General Electric has ousted its chief executive, installing new leadership for the second time in two years as it struggles to return to growth.
Larry Culp, a GE board member who ran US manufacturer Danaher for more than a decade, is to replace GE veteran John Flannery, effective immediately.
Shares surged almost 10%, although the firm also warned it would fall short of its profit forecasts.
Mr Flannery had been in the role for less than two years.
He took over from veteran chief executive Jeff Immelt, who had led the US industrial giant since 2001.
Last year, Mr Flannery announced a turnaround plan aimed at simplifying the business model of the conglomerate, which had grown to encompass everything from light bulbs to loans.
Since then, GE has announced the sale of several divisions, including its rail and health technology units.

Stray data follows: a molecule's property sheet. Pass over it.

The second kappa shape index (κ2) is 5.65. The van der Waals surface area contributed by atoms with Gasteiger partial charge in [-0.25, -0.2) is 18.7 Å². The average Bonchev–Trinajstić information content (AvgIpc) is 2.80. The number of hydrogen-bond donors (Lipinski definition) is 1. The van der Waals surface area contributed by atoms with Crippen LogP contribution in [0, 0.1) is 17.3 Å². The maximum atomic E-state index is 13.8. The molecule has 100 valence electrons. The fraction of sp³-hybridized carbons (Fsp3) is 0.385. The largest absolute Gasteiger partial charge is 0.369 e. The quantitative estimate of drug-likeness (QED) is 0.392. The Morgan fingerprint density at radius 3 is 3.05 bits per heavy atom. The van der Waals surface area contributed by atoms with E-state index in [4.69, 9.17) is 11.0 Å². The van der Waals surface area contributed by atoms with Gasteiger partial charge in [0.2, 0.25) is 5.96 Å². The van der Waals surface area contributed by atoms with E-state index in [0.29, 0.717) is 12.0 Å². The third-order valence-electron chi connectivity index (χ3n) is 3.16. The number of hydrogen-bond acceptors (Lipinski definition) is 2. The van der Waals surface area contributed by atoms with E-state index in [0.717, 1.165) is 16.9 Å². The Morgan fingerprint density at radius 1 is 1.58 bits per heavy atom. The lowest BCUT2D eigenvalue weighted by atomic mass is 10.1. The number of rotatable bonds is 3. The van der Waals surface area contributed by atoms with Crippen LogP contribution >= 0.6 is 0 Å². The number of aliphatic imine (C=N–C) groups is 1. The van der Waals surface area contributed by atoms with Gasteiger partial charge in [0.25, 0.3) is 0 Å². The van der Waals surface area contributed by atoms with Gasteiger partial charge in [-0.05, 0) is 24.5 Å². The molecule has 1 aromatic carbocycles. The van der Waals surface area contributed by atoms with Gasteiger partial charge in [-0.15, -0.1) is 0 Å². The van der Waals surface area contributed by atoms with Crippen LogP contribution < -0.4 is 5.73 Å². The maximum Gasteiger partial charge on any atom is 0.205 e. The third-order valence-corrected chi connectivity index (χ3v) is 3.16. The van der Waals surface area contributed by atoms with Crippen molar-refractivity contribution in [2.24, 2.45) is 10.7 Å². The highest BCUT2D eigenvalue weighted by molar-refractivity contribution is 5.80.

However, the disposals have failed to rebuild investor confidence and shares have almost halved in the past 12 months.
In June, the Dow Jones Industrial Average cut the company from its 30-company stock index – a move that reflected its shrinking position in the US economy.
Mr Culp, 55, who will be chairman as well as chief executive, said GE “remains a fundamentally strong company with great businesses and tremendous talent”.
It remains committed to its spin-off strategy, he added. That will leave it focused on areas such as jet engines, power plants and renewable energy.
“We have a lot of work ahead of us to unlock the value of GE. I am excited to get to work,” Mr Culp said.
GE has been dogged by problems at its power division, which makes machinery for power plants and has struggled amid tepid demand.
On Monday, the firm said it expected to write down $23bn in impairment charges on its power division.
The company has also appointed former American Airlines chief executive Thomas Horton as lead director on its board.